Gallbladder scans in hypothyroid patients often show an enlarged gall bladder that contracts sluggishly. This slows down the flow of bile which can lead to slower breakdown of fats and cholesterol and other toxins that are broken down in the liver.
As I said before this process can also lead to the formation of gallstones. Many people with Hashimoto’s also have gallbladder issues and even disease. Many doctors routinely remove the gallbladder without taking into account what might be going on in the liver or the thyroid. While extreme cases may result in the need to remove the gallbladder, I am someone who believes your gallbladder has a profound place of honor in your body and prefer to heal it rather than yanking it out.
Thyroid hormone and your liver.
60% of thyroid hormones are converted from inactive T4 to T3 (the usable form) in the liver. Thyroid hormone is necessary to support that process so low thyroid function slows down that conversion ensuring there is utilizable T3. Low thyroid function then creates a vicious cycle whereby fewer thyroid hormones become the more sluggish the liver detox pathways and so it goes until you have classic symptoms of low thyroid hormone. Common ones include fatigue, brain fog, joint pain, hair loss, anxiety and/or depression, weight gain and so much more.
Thyroid hormone is converted from T4 to T3 primarily through 2 processes called glucuronidation and sulfation.
Glucuronidation is an important process for converting thyroid hormone. This pathway is supported by B vitamins, magnesium, and glycine. Methylation defects can affect this process and can need specific methylated B vitamins and chelated forms of magnesium along with food forms of glycine like gelatin to support this process.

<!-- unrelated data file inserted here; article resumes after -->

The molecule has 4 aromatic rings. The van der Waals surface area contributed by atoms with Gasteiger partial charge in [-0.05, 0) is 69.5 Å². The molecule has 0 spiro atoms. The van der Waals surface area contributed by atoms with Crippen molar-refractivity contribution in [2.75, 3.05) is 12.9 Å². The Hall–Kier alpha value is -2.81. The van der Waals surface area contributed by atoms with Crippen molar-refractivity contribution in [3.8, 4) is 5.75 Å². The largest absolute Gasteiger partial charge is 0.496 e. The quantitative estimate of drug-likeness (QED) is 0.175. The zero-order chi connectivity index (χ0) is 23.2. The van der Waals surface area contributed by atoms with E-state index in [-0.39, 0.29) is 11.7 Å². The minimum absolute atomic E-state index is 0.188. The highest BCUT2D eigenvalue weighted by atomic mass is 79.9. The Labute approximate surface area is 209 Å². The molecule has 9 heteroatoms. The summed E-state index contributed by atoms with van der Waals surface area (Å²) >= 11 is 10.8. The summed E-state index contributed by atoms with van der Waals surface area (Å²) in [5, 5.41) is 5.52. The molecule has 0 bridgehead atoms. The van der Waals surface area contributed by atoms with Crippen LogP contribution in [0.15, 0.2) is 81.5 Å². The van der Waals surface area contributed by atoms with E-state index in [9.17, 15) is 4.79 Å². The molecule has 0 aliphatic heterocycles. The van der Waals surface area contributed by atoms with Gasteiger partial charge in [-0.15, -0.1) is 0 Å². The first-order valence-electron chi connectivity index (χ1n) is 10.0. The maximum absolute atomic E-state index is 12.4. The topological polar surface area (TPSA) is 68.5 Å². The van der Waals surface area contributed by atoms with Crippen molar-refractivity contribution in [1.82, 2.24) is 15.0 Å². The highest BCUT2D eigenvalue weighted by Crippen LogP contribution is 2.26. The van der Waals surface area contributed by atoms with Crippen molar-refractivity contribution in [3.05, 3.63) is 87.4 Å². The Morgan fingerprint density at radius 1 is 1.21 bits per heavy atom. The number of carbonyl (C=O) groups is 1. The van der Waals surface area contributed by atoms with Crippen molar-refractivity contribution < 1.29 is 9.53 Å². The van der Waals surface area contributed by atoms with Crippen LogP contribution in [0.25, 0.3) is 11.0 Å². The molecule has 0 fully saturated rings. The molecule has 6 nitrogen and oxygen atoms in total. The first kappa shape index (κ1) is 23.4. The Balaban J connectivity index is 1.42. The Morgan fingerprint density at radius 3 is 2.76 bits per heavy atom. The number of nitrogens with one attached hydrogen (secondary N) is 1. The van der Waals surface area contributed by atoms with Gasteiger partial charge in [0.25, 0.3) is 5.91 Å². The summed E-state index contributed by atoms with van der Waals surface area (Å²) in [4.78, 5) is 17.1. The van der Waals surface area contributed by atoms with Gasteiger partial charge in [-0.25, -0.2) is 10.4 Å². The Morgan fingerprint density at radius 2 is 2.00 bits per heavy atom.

Sulfation involves binding things partially broken down in the liver with sulfur containing compounds. It is one of the major detoxification pathways for neurotransmitters, toxins, and hormones (like thyroid hormones and estrogen). Vitamin B6 and magnesium are important for sulfur amino acid metabolism, as are foods containing sulfur such as eggs, cheese, meat, poultry, leafy green vegetables, nuts, and legumes. (The latter two can affect the health of the gut, however, and should be eaten sparingly, if at all, if there is leaky gut present. Hashimoto’s Thyroiditis and Leaky Gut go hand in hand as we will discuss in a subsequent post). The process of sulfation requires sulfates which are often poorly metabolized by those with sulfation pathway defects and Hashimoto’s. Many studies point to sulfation pathway defects being a common factor in Hashimoto’s but which came first, the chicken or the egg? That’s still up for debate.
Sulfate is the oxidized, inorganic form of sulfur produced by an oxidation step called sulfoxidation. This process requires an enzyme called sulfite oxidase which uses molybdenum, an essential mineral found in foods such as eggs, liver, oats, and sunflower seeds.
Problems with sulfoxidation can be seen in people who are sensitive to foods that contain sulfites such as garlic, onions or wine or drugs or supplements with sulfates (think magnesium sulfate, zinc sulfate and the like) and food additives such as those in certain canned goods or dried fruit.